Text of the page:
to sergeant, fighting at Normandy, the Netherlands, and finally the Battle of the Bulge, where he died in a German artillery barrage near Foy.

Standing beside Muck’s grave in the Luxemburg American Cemetery, Estep said, “His sacrifice will not be forgotten, while his position is surely earned in this place among heroes.”



Band of Brothers Cadets

A band of brothers

History department instructors Grotelueschen and Wettemann set the stage for the trip with assigned reading of scholarly works by Keegan, Philpott, Wells and other military historians. Additional pre-trip preparation also included watching movies like “The Longest Day,” “Waterloo,” “Henry V,” “Band of Brothers” and “Saving Private Ryan.”

When the group visited Sainte 
Marie du Mont, the first French village liberated by Allied troops following the Normandy invasion, they posed in front of the village war memorial, recreating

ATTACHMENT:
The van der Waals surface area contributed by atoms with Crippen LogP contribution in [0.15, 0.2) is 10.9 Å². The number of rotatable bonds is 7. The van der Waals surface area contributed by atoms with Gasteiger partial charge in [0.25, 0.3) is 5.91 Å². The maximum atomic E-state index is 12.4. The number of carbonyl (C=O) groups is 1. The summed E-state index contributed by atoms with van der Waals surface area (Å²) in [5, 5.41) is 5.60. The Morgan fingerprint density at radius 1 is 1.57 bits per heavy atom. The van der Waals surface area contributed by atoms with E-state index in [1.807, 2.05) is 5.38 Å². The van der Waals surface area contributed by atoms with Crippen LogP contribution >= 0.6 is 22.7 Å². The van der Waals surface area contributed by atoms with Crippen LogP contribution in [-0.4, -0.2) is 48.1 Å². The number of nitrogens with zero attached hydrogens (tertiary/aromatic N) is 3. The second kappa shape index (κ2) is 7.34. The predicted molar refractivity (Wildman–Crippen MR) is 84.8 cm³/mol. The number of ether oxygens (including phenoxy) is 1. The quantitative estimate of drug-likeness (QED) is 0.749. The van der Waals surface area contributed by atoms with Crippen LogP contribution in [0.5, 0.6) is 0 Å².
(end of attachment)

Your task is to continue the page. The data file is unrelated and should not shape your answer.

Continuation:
a famous black-and-white photo taken in 1944 of the men of Easy Company from the 101st Airborne. The photo also inspired a scene from the TV mini-series, “Band of Brothers.”

Following a fine thread through one of history’s endless footnotes, the “band of brothers” title harkens back to William Shakespeare in 1599 as he recounts the 1415 Battle of Agincourt, France, in his play “Henry V.”

At Agincourt, King Henry V led a sick and diminished band of 6,000 British soldiers against an army of more than 20,000 French knights and infantrymen.

Although King Henry and his men were outnumbered three to one, his archers unleashed deadly clouds of arrows that were said to have blotted out the sun, leading to the defeat of the French knights who were bogged down by heavy armor on a battlefield that had been turned to mud by heavy rains.